Whatever the outcome of the struggle between Rozelle and Davis, the message to city officials is clear: They ought to think twice before mortgaging their civic birthrights to land or keep a professional sports franchise. They also should bear in mind that a marriage to a pro team is properly sealed not with a kiss but with a long-term lease. There's a lesson for the fans, too. It's O.K. to go to games, enjoy yourselves and root for the home team. But the notion that the team somehow "belongs" to you is an illusion that the case of the Los Angeles (né Oakland) Raiders ought to shatter once and for all.
At the Big Eight basketball press luncheon, Oklahoma State coach Paul Hansen mused about the impact of the school's decision, in the interest of eliminating barriers between athletes and other students, to close the Cowboys' jock dorm. Noting that all but five of his basketball players now live off campus, Hansen said, "It hasn't affected their grades. They're still bad."
CANTER ON OVER TO CANTERBURY
Harmon Killebrew Downs? Fran Tarkenton Park? Bud Grant Track? Those were among the entries in a contest to name a new pari-mutuel thoroughbred track that's scheduled to open next June in Shakopee, Minn. The judges declined to name the facility after any Minnesota sports figure and settled instead on Canterbury Downs, a name chosen for its English flavor, which suits the track's Tudor architecture, and also because canter is horsey-sounding. But some of the losers among the 56,973 entries showed ingenuity, too. Like Purple Rein, a play on Purple Rain, the hit movie (and album and single) of the Minnesota-born rock star, Prince. Or this one: The Best Little Horse House in the North.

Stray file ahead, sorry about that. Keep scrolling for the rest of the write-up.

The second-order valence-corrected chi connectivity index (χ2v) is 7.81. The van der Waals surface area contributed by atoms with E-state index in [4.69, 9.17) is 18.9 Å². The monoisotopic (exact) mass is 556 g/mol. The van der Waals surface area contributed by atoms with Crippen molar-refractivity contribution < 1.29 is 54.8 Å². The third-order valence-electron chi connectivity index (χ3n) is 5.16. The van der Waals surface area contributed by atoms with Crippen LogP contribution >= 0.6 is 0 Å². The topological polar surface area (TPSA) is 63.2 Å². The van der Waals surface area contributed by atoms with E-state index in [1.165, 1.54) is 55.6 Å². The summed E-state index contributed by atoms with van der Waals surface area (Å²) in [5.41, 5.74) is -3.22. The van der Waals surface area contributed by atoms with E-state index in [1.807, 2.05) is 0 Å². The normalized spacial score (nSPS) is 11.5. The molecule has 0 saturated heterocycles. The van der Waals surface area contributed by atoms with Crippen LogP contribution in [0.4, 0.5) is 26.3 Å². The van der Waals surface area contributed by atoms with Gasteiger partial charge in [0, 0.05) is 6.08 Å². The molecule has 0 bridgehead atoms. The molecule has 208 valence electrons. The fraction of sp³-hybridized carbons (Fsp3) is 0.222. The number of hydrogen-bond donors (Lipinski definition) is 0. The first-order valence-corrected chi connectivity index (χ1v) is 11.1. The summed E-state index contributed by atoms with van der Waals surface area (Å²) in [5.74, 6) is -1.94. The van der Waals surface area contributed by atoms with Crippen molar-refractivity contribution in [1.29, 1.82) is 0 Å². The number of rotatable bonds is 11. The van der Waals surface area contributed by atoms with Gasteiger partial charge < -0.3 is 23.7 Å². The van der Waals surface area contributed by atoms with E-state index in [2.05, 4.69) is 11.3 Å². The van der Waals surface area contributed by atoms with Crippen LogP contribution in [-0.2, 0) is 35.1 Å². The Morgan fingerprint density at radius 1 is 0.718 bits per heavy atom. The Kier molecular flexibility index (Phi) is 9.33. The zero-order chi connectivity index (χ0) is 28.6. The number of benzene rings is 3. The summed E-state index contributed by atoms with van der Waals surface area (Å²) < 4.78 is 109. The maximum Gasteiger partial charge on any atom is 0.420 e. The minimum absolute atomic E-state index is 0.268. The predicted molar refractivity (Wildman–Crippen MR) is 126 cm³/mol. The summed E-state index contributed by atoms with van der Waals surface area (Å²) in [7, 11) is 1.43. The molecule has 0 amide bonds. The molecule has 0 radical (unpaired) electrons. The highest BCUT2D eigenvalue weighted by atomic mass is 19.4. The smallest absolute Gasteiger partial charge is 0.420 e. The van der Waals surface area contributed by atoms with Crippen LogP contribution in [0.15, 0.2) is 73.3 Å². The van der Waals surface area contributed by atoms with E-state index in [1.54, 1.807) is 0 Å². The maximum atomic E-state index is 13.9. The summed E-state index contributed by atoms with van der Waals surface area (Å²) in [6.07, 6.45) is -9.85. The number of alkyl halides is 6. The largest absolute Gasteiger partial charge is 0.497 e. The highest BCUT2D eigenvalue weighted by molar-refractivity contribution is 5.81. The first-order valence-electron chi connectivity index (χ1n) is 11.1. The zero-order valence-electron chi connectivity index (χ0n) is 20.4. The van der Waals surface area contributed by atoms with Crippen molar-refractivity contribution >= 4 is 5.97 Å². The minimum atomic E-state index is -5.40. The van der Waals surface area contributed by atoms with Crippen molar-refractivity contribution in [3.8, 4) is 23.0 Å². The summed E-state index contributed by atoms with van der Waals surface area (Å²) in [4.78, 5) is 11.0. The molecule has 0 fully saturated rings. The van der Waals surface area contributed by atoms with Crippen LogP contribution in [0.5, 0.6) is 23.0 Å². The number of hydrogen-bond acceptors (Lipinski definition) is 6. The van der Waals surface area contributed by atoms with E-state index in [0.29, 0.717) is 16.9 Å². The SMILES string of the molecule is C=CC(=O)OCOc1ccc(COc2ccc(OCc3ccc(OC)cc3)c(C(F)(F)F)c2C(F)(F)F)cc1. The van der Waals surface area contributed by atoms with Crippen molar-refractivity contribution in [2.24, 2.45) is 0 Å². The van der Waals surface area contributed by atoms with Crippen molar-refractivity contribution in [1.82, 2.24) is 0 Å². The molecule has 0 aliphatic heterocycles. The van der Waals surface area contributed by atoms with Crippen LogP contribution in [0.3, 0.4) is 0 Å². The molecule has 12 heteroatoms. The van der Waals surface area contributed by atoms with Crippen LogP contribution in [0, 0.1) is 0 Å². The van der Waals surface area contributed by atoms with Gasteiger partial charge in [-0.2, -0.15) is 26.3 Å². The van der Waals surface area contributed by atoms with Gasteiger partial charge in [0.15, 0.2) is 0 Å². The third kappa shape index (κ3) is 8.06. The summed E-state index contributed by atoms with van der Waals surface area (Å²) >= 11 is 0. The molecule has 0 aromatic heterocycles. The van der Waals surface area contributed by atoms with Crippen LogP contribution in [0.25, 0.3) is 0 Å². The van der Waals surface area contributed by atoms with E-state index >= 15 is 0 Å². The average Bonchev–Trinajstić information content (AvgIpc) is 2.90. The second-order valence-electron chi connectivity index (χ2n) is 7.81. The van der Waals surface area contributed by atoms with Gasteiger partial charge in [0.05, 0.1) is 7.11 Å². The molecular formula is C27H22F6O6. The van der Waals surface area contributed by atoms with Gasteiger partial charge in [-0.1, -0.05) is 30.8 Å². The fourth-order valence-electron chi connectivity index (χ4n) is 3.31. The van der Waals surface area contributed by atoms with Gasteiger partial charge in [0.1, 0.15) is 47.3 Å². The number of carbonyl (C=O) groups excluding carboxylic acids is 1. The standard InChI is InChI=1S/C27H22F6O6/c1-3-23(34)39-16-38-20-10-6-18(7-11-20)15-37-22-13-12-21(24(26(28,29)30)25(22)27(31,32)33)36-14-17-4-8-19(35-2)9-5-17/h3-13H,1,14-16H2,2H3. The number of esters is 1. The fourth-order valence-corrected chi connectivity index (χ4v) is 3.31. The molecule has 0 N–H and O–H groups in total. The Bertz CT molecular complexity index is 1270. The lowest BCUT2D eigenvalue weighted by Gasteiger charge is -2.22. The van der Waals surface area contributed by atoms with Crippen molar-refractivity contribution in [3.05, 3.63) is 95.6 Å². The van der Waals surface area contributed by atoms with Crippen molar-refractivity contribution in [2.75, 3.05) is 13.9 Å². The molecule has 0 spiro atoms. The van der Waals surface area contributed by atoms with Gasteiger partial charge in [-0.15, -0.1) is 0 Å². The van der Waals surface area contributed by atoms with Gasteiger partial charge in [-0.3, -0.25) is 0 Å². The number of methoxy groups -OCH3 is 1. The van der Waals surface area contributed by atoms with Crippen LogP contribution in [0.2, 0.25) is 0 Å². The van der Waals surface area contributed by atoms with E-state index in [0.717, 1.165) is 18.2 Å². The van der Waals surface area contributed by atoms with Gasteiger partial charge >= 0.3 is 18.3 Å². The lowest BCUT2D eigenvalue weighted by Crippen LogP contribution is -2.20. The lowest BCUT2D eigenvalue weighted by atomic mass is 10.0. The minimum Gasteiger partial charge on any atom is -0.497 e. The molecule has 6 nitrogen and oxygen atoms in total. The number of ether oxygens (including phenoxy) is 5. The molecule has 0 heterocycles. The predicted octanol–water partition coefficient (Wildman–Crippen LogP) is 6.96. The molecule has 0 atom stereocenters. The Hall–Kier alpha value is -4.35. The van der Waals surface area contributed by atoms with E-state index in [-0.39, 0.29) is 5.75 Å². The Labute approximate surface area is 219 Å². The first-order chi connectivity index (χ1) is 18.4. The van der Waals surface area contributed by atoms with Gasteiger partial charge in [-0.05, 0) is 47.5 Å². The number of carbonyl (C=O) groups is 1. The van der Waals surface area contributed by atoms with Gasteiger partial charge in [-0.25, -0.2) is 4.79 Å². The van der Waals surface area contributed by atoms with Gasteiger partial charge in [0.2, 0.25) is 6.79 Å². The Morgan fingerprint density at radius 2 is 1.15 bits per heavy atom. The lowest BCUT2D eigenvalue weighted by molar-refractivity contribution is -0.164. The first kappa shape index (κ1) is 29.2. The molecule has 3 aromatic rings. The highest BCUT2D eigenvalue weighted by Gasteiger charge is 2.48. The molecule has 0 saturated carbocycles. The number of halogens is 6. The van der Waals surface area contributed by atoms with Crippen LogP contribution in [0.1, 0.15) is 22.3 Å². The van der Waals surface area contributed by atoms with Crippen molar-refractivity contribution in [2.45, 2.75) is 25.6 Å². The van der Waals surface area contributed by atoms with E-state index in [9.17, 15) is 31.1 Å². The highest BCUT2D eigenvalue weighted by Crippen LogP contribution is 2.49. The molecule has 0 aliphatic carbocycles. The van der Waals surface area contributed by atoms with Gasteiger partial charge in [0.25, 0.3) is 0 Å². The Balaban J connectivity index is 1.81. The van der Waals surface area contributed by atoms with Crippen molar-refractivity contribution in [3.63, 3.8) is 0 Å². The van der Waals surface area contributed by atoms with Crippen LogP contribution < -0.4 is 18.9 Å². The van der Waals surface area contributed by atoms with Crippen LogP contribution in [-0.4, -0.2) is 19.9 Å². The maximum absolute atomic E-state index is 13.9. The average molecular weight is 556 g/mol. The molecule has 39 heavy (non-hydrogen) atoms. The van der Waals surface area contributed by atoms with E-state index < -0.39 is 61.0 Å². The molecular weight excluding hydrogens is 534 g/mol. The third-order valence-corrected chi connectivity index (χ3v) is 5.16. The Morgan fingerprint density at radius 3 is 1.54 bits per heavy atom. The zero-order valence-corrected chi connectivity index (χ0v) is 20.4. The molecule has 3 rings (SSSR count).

Ballplayers and rock stars weren't the only famous people suggested by contest entrants. Others included Hubert Humphrey, Charles Lindbergh and both major-party presidential candidates; as in Minnesota on Election Day, Walter Mondale outpolled Ronald Reagan. One other suggestion was Notadome, which recognized that with the Vikings, the Twins and the University of Minnesota all playing in the Hubert H. Humphrey Metrodome the new racetrack will feature the only major spectator sport in the area that's staged outdoors.
During Wisconsin home football games, the press box at Camp Randall Stadium usually contains more than its share of non-sportswriting types who commit the sin against journalistic canons of rooting shamelessly for the home team. At one point during the Badgers' 16-14 win over Ohio State on Oct. 27, press-box announcer Bud Foster admonished the box's occupants to demonstrate a little more detachment. "There's no cheering in the press box," he said. Mistakenly thinking his microphone was off, he added, "There's the end of the quarter. Now we'll have to punt against the wind."
PLIMPTON, MEET LUMPKIN
What Bill Lumpkin III, a 23-year-old sportswriter for The Gadsden (Ala.) Times, had in mind was a harmless Plimptonesque yarn. By arrangement with Gadsden High football coach Vince Dilorenzo, Lumpkin, who had been too small to play football in his own schoolboy days but had since rounded out to a well-fed 5'11" and 215 pounds, would play tailback for the Tigers in a scrimmage and write a story about the experience. Lumpkin announced his intentions in his column and waggishly described himself as "a tailback with great agility, tremendous speed and the moves of Jim Brown and O.J. Simpson." Coach Dilorenzo played along with the gag. "We're looking forward to seeing if Bill runs as well as he writes," Dilorenzo said.